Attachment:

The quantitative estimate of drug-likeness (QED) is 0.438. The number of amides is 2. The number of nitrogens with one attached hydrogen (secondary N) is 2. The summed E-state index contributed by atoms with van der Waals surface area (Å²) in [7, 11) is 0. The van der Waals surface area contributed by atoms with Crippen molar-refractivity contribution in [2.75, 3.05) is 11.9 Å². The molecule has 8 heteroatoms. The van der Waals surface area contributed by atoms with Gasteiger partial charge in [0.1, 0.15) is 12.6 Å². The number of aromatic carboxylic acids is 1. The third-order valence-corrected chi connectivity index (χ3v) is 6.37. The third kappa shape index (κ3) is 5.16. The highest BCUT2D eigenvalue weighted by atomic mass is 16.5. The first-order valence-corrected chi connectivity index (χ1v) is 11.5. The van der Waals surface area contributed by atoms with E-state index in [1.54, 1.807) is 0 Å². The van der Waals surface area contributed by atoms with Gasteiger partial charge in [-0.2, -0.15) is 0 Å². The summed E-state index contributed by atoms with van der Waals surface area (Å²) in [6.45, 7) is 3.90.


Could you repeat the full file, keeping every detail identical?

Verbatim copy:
The quantitative estimate of drug-likeness (QED) is 0.438. The number of amides is 2. The number of nitrogens with one attached hydrogen (secondary N) is 2. The summed E-state index contributed by atoms with van der Waals surface area (Å²) in [7, 11) is 0. The van der Waals surface area contributed by atoms with Crippen molar-refractivity contribution in [2.75, 3.05) is 11.9 Å². The molecule has 8 heteroatoms. The van der Waals surface area contributed by atoms with Gasteiger partial charge in [0.1, 0.15) is 12.6 Å². The number of aromatic carboxylic acids is 1. The third-order valence-corrected chi connectivity index (χ3v) is 6.37. The third kappa shape index (κ3) is 5.16. The highest BCUT2D eigenvalue weighted by atomic mass is 16.5. The first-order valence-corrected chi connectivity index (χ1v) is 11.5. The van der Waals surface area contributed by atoms with E-state index in [1.54, 1.807) is 0 Å². The van der Waals surface area contributed by atoms with Gasteiger partial charge in [-0.2, -0.15) is 0 Å². The summed E-state index contributed by atoms with van der Waals surface area (Å²) in [6.45, 7) is 3.90.